At the outset, I added an asterisk to the hierarchical framework put forward in this sequence: the final question, what is the predicted timeline for the development of AGI? is explicitly not hierarchical—i.e., unlike every other question considered thus far, the formulation of this question is not strictly dependent on how we answered the previous one. However, this should not be taken to mean that it is strictly orthogonal, either: surely, for instance, our answer to this question will have something to do with our predicted learning architecture from Question 1 (e.g., a super-human-level AGI will take longer to build than a sub-human-level AGI). Nevertheless, this question is essential for successfully calibrating an end-to-end AGI safety research agenda. In a sentence, our predicted AGI development timeline will tell us how quickly we need to answer the previous four questions.
Of course, this all presupposes that the AGI safety control problem needs to be solved prior to—or, at the latest, concurrently with—the development of AGI. This, in turn, depends on the probability we assign to the prospect of an ‘uncontrolled’ AGI—i.e., an AGI for which no control proposals have been implemented—posing negligible existential risks (i.e., being ‘benign’). The higher the probability that AGI is benign-by-default, the less it would matter that we solve the control problem strictly prior to the development of the first AGIs.
Here is a one-paragraph argument that the probability of AGI being benign-by-default is low. Remember: a generally intelligent agent is one who, by definition, is capable of ‘efficiently achieving goals across a wide range of domains.’ To believe that AGI would be benign-by-default, one would have to defend the premise that, in the process of achieving any of its conceivably assigned goals, the AGI could pose no existential risk. This would require also claiming that AGI would, by default, pursue the right goals in the right way for the right reasons—if any of these conditions do not hold, we have already demonstrated how this could pose an existential risk (see Question 2). If we want to claim that ‘uncontrolled’ AGI—and 'uncontrolled' humans supervising this AGI—are very unlikely to be aligned by default (this seems highly plausible), we are compelled to conclude that the probability of the development of AGI being a benign event is low, and therefore, that the AGI safety control problem should be solved prior to the development of AGI.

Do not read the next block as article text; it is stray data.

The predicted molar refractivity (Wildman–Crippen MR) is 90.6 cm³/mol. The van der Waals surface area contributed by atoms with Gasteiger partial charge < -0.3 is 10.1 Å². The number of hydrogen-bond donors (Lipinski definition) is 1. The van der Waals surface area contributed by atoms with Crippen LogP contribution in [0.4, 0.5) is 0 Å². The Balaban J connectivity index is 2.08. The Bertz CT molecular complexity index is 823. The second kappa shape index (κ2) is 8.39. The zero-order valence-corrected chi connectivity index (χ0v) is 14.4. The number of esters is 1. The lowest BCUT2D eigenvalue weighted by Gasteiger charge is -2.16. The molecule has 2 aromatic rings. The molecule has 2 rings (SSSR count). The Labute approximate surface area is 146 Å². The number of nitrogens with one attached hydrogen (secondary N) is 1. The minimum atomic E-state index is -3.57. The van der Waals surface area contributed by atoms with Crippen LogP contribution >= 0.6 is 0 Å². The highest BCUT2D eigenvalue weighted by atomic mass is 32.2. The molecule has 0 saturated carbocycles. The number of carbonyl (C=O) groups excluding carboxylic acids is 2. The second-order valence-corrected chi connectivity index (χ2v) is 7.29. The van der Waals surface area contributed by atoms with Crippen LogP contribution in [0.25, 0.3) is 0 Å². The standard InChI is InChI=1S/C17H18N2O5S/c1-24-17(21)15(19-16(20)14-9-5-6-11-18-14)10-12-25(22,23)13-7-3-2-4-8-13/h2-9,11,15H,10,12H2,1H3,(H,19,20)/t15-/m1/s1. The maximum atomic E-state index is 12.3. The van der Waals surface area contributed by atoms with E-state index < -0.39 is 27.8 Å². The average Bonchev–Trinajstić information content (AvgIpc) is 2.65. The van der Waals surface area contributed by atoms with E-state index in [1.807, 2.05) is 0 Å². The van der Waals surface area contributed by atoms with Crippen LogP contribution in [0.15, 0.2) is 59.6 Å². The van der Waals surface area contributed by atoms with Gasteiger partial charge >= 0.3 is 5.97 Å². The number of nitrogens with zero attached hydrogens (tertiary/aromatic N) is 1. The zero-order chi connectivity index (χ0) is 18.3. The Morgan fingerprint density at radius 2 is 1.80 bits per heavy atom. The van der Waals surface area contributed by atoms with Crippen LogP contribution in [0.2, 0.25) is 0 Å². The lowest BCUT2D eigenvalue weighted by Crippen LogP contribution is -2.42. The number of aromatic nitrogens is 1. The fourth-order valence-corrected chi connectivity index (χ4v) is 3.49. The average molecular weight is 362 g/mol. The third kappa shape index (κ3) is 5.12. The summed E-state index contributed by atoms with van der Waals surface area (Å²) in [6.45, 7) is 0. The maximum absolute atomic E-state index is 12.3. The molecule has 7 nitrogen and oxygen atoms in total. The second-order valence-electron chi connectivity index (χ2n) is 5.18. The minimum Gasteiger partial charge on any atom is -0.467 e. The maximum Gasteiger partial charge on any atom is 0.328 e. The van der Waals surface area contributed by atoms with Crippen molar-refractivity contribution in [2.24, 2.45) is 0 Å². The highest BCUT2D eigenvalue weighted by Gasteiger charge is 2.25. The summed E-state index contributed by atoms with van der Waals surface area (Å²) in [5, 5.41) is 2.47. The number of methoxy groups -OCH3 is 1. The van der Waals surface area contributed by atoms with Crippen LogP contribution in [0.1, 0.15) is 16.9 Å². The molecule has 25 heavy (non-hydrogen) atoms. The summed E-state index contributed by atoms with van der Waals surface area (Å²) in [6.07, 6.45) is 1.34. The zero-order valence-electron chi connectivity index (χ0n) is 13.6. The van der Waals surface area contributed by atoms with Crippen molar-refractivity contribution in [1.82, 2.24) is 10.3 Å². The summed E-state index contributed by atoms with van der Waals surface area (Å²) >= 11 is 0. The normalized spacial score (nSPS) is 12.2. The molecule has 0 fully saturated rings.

Ultimately, this all means that how soon we think AGI is actually going to be developed matters substantially: it represents a deadline before which AGI safety researchers must ‘turn in their work,’ however complete it may be.
As has been the case throughout this report, my goal is not to share what I think the most likely AGI timeline actually is, but rather, to determine what the right questions are to ask in order to calibrate the space of plausible timelines. To this end, I do not think that simply asking oneself “how many years away do I think we are from AGI?” is the right way to go about arriving at one’s answer. Instead, I will propose the following:
There are a few components of this approach that require further explanation. I take ‘the goal’ as it is represented above to be self-explanatory, so I will not say more about it. The framing questions are really the key part of this estimation approach. By a ‘major breakthrough’ in AGI development, I am referring to insights and discoveries that shift the fundamental paradigms of machine learning/AI. I think historical candidates for breakthroughs of this sort include deep learning, Q-learning (particularly, the Bellman equation), and perhaps most recently, transformer models. Along these lines, the first framing question asks how many additional breakthroughs of this sort we expect to be interposed between the present day and the development of AGI (i.e., not including the development of AGI itself). The second framing question asks how these breakthroughs ‘iteratively relate to one another on average,’ to which I think there are only three possible answers:
Or, in more mathematical terms, I claim that the average value of the derivative of whatever function happens to describe future AI/ML breakthroughs can either be positive, negative, or zero. I do not see a fourth option.
Each of these possibilities is visually represented in the model above. An important note to add here is that humans are typically very bad at overcoming the default expectation that a system’s dynamics over time will be linear (e.g., “why are we shutting down the country when there are only 8 reported COVID cases?!”). We should keep this ‘linearity bias’ in mind when answering this second of the estimation framing questions.
Once one has formulated answers to these first two questions, the final datapoint necessary to make the whole program compile, as it were, is how much time one thinks it will take to get to the next breakthrough. Plug this value in, and the rest follows.